In a Thursday tweet shared over 18,000 times, the Associated Press advised people to avoid using “the” labels, like “the poor,” “the disabled,” or, oui, “the French,” calling it “dehumanizing.”
But after social media users gleefully mocked the suggestion that “the French” was an offensive term, the Associated Press deleted its tweet and apologized.
“The use of ‘the French’ in this tweet by @AP was inappropriate and has caused unintended offense,” the news agency tweeted Friday morning.
The AP Stylebook later suggested that using “French people, French citizens, etc., is good.” However, it reiterated that using “the” for any people “can sound dehumanizing and imply a monolith rather than diverse individuals.”
Immediately after the original tweet, many journalists and public figures joked about substitutes for the term “the French.” Some suggested “people experiencing Frenchness” or “people experiencing a croque monsieur.”
“Assigned French at birth,” suggested a U.K. PhD student.
“These are all just ways to describe the characters in Les Misérables,” wrote one user, referring to the AP tweet. “Sorry… the characters in People With Misérable Experience.”
The Associated Press stylebook serves as something akin to the golden standard of journalistic language, at least among American news outlets, suggesting the correct grammar and language to use for fair reporting.
Perhaps one of the biggest updates to the stylebook in recent years was the decision to capitalize “Black” in reference to people, race, and culture, with the agency arguing that the word conveys an essential and integral shared sense of history and identity.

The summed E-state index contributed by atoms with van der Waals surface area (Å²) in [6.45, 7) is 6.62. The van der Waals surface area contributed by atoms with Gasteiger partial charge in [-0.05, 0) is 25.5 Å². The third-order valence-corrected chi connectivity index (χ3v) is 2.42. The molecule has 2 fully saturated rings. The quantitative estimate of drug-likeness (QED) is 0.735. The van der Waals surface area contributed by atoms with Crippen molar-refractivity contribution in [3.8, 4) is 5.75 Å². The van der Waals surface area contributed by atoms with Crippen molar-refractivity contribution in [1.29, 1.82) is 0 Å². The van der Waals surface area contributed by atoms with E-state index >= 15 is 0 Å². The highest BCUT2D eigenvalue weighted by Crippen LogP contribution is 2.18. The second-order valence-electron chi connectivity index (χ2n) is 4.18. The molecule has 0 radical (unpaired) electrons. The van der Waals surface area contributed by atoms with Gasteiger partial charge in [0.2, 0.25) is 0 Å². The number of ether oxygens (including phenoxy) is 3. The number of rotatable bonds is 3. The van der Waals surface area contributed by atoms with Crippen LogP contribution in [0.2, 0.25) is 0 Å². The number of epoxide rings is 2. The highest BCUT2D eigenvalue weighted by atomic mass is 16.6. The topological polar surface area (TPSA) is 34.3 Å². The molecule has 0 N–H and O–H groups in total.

The View From France
France’s Le Monde newspaper closely followed the Twitter debate over the tweet and its New York correspondent, Arnaud Leparmentier, offered his own theories as to why the AP had used “the French” as an example rather than other nationalities.
“It could not have been a non-Western country, to avoid any suspicion of racism or colonialism; nor former enemies like the Germans, which would have been awkward; and the Poles or the Italians are too numerous in the United States,” Leparmentier opined.
“The French are perfect,” he wrote, given America’s love-hate relationship with France. Despite being historic allies, there was some awkward tension in the 2000s when France opposed the invasion of Iraq.
“But this Thursday, ‘the French’ had a good laugh,” Leparmentier concluded.